Non Pro Rata Distribution of Trust and Estate Assets
A trustee or executor can make a transfer of trust or estate assets to beneficiaries in other than pro rata fashion among the beneficiaries, without causing a change in ownership for California property tax purposes and thereby a reassessment of the real property in question.
Most Trusts and Wills, as well as the default California law provide for the ability to make non pro rata distributions of real property to beneficiaries. As a result, California law provides for an exclusion from reappraisal for transfers between parents and children and, in certain cases, between grandparents and grandchildren.
One common form of family transfer is by inheritance when a parent dies and leaves the property to a child(ren). The two most common forms of inheritance, other than by intestate succession where there is no will or other documents, are by trust or by will.
A pro rata distribution of the assets of an estate means that each beneficiary receives an equal portion of each asset in the estate.
A non pro rata distribution means that each beneficiary receives an equal proportion of the entire estate but not necessarily of each asset.
Under California law, trustees have non pro rata distribution powers for the assets of a trust. The use of non pro rata distribution by a trustee can have a significant impact on the property taxes to be paid by a child or children taking title to the real property in an estate.
Jane Smith, surviving parent, dies and leaves the family vacation home, which she has owned for 40 years and has a Proposition 13 base year value of $100,000, to her three children. The home is free of debt. Jane’s living trust provides for distribution in equal shares, i.e. pro rata, with each child inheriting one-third of the home. The transfer by inheritance from Jane to her three children is covered by the parent-to-child exclusion and there is no reappraisal. After the estate is distributed, Jane’s son decides to buy out his two brothers by taking out a new mortgage for two-thirds of the $900,000 current market value of the home. The son will keep his mother’s low, Proposition 13 base year value as to one-third of the home’s assessed value. However, the buy out between siblings is not parent-to-child and is therefore subject to reappraisal. The reappraisal will be based on two-thirds of the current market value of the home at the time of the buy out and will add approximately $400,000 in new assessed value, raising the purchasing son’s tax bill from the mother’s old amount of approximately $1000 per year (including direct charges) to approximately $10,000 per year.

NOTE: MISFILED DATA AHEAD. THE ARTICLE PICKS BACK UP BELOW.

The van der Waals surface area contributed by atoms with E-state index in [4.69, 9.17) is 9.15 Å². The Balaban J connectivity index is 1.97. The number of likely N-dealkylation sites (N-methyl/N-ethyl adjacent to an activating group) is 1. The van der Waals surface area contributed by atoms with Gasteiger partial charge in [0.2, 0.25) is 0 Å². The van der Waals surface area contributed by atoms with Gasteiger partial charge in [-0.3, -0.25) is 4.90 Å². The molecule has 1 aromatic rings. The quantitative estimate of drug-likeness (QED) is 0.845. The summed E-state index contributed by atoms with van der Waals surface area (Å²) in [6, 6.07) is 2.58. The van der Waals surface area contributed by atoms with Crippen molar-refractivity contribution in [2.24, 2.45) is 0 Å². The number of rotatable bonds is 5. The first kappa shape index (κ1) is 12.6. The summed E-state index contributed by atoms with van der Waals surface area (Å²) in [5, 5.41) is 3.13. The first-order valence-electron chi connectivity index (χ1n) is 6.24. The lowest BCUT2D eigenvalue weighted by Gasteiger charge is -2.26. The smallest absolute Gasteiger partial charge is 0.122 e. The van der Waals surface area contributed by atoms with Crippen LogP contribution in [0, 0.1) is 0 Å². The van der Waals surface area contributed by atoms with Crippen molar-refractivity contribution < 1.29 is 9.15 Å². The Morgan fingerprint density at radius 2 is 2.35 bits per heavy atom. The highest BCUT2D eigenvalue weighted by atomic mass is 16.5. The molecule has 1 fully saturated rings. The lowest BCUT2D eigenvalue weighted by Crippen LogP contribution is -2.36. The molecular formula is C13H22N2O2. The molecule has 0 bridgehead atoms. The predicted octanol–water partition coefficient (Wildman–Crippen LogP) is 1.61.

Joan Smith, the surviving parent, dies and passes her estate through a trust to her three children in equal shares. The estate, after all expenses are paid, consists of the family vacation home, which he has owned for 30 years and has a Proposition 13 base year value of $150,000 and brokerage accounts in the amount of $600,000 each. Her son, George, wants the vacation home and his two sisters each want only liquid investments. The trustee does a non pro rata distribution wherein each daughter gets $600,000 in cash and George gets the home which is worth $600,000 in today’s market. George is entitled to a complete parent-to-child exclusion because the non pro rata trust distribution by the estate is not considered “buying out” his sisters. George keeps his mother’s Proposition 13 base year value thereby saving approximately $4,000 per year in property taxes.
Trusts and estates can borrow money against the real property to be distributed if there are insufficient other assets in the trust in order to qualify for a non-pro rata distribution. The child who wants the real property takes it subject to the loan. However, the child who takes the real property cannot be the lender because the loan funds are distributed to the siblings which constitutes a sibling buyout.